Friday, July 31, 2020

Congressman John Lewis, a civil rights icon whose style of activism was shaped by the Rev. Martin Luther King Jr., was laid to rest this week following a series of events that highlighted and celebrated his many accomplishments. The New York Times published his farewell op-ed piece on Thursday, the day of his funeral.

Closer to home, family, friends and colleagues bid adieu to former state Rep. Nicholas Micozzie, 89, longtime chairman of the House Insurance Committee, who in his final term swapped that job to shepherd the 2013 transportation funding act through the House because “it was the right thing to do.”

There was bad news on the economic front this week. The U.S. Gross Domestic Product fell by a record 33 percent in the quarter ending June 30. More than 1.4 million people filed for unemployment benefits for the first time.

Not all sectors of the economy are in distress, however. The central PA real estate market, as is much of the rest of the country, is hot right now, making this a swell time to sell your house.

The Commonwealth’s airwaves are beginning to heat up with presidential campaign ads from both campaigns, as well as super PACs. The Inquirer reported that an anti-Trump Republican group anted up a million bucks this week on a PA media buy and intends to spend $10 million to $15 million in Pennsylvania and other swing states before the November election.

One observer suggested that this is the week we lost the war for truth, with Trumps Sr. and Jr. retweeting and praising a video of doctors making claims about demon sperm, alien DNA and hydroxychloroquine (yes, that again). A new study by Pew – and this may surprise you – concluded that those who rely on social media for their news are not as well-versed on issues as those who rely on more traditional news sources.

It has become clear that anyone who wants to ignore scientific evidence and believe in conspiracy theories can find validation in any number of places on the internet. For the apparently dwindling number of those who remain interested in the actual truth, we recommend, a project of the Annenberg Public Policy Center of the University of Pennsylvania, which is not shy about outing anyone who fibs, regardless of political leaning.

Vice President Mike Pence swung through western PA on Thursday, attending a “cops for Trump” rally to warn that electing former Veep Joe Biden in November will result in a descent into chaos in big cities.

As for Biden, he said he plans to name his running mate by the end of next week.

After a couple of weeks of exchanging mortar fire with the General Assembly, Governor Wolf said “OK, fine, I WON’T veto your little Right-to-Know bill after all.” He punctuated his pronouncement with a couple of additional shots across the legislative bow, suggesting that the RTK bill was “no more than a talking point” and reminding everyone that legislators do not allow themselves to be subjected to the same level of scrutiny.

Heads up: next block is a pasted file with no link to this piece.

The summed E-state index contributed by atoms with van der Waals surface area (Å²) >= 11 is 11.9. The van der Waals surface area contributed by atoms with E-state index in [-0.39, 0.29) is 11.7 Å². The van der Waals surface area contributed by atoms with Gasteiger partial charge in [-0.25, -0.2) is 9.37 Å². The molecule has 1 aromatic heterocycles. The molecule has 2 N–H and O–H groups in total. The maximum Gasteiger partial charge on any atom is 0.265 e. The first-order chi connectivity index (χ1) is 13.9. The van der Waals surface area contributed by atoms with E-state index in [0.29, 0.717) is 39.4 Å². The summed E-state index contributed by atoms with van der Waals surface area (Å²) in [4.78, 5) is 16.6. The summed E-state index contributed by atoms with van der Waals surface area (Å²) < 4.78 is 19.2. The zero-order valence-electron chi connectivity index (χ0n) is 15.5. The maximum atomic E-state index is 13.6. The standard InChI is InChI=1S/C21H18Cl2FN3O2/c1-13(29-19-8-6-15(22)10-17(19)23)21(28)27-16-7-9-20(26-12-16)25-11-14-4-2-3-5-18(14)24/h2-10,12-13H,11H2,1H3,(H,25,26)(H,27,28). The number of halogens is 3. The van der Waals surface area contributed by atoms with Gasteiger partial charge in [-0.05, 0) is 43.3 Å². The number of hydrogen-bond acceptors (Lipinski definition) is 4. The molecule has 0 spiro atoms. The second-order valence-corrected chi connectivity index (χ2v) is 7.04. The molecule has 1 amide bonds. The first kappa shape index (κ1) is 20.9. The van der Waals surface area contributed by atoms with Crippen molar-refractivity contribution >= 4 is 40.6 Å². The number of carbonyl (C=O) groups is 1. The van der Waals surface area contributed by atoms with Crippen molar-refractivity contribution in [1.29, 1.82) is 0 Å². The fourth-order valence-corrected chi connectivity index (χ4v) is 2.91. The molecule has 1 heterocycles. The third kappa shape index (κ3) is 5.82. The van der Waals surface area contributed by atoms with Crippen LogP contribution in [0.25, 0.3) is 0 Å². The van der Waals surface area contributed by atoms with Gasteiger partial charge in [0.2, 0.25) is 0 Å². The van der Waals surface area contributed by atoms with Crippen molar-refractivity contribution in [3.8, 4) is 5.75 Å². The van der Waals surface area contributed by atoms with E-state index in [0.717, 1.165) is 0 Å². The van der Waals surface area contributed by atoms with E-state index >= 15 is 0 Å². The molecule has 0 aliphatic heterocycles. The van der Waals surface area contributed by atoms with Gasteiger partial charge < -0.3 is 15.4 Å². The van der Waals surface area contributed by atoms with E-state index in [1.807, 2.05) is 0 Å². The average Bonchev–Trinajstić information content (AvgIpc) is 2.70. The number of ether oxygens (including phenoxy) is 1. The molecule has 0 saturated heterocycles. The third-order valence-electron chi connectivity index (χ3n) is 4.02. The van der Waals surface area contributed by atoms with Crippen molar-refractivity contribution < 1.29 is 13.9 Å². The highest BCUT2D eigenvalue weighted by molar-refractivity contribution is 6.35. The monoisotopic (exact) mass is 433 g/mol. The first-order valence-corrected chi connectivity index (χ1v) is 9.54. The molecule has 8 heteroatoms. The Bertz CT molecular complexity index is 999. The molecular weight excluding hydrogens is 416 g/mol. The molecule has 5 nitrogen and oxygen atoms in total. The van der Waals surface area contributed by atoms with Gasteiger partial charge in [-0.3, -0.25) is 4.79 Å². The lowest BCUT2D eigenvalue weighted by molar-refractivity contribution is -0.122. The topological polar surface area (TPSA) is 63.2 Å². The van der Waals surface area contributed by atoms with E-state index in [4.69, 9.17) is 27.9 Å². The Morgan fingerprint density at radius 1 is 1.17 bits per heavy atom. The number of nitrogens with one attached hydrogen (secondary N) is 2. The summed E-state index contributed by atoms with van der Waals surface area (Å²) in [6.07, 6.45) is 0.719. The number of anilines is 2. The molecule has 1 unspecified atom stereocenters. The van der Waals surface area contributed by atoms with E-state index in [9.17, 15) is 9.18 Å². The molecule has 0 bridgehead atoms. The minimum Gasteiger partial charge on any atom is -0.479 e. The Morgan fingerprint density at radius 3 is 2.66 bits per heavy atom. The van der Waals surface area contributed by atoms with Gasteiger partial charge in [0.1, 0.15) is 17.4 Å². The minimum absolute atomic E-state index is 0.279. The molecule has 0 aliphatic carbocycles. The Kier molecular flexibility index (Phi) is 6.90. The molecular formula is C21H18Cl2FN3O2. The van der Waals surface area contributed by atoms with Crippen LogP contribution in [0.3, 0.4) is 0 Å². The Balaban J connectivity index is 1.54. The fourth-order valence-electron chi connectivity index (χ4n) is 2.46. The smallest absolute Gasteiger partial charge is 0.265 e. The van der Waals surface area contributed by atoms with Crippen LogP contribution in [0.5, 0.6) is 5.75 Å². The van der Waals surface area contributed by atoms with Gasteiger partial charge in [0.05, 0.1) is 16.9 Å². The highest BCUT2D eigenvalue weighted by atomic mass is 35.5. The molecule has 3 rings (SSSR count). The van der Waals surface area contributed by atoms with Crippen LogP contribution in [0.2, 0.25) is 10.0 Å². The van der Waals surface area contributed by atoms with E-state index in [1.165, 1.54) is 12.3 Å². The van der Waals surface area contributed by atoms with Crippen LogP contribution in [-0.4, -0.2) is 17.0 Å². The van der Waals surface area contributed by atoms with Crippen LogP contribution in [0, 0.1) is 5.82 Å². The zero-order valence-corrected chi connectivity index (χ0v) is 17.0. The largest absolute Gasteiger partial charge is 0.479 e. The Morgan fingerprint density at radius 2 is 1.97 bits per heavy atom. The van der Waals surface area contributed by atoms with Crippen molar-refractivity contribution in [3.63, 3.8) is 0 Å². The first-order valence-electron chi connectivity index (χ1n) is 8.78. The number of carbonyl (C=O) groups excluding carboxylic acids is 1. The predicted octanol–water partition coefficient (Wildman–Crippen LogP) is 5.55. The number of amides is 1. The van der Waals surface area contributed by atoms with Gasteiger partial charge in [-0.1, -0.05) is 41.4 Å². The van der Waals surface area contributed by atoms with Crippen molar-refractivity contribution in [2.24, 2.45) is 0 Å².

Are your constitutional rights being compromised by mandates to wear a face mask in public spaces? The Department of Justice doesn’t think so, according to the Tribune-Review. And while sometimes it may seem that a majority of people are rankled by the idea of masking up, Gallup reports that 72% of U.S. adults wear masks all or most of the time, and nine in 10 say they’ve used one within the last week.

Parents, teachers and school administrators continue to grapple with tough choices about reopening schools. It appears that the least-bad choice for most is turning out to be the hybrid model, with a combination of in-person instruction and virtual learning. On the other hand, Philly’s 125,000 students will begin fully online instruction on Sept. 2 and remain out of the classrooms until at least Nov. 17.

The PIAA intends to start fall high school sports on time – at least at this juncture – with no fans. Many schools are scrambling to provide for live streaming of sporting events.

A Triad shout-out this week to our friend Tumar Alexander, who will be appointed by Philly Mayor Jim Kenney as interim city managing director. It’s the city’s highest nonelected position, responsible for overseeing many important operations, not the least of which is the police department. Congratulations and good luck.

On Triad Social this week, we present a 20-minute webinar on Communications 101, featuring our esteemed colleague Brandi Hunter-Davenport. And intern Sydney Kockler bids farewell and heads for her first year of law school at Villanova. Good luck Syd!

Our We Can’t Make This Up segment takes us to Australia, where a team of researchers has discovered four new species of sharks that can walk on land. As if 2020 wasn’t going badly enough. The study’s leader claims the walking sharks represent no threat to people. Yeah, right. Candygram.

And that’s what passes for news ‘round these parts as the ol’ calendar is poised to turn another page. Have a terrific weekend, and we’ll see you back here again next week!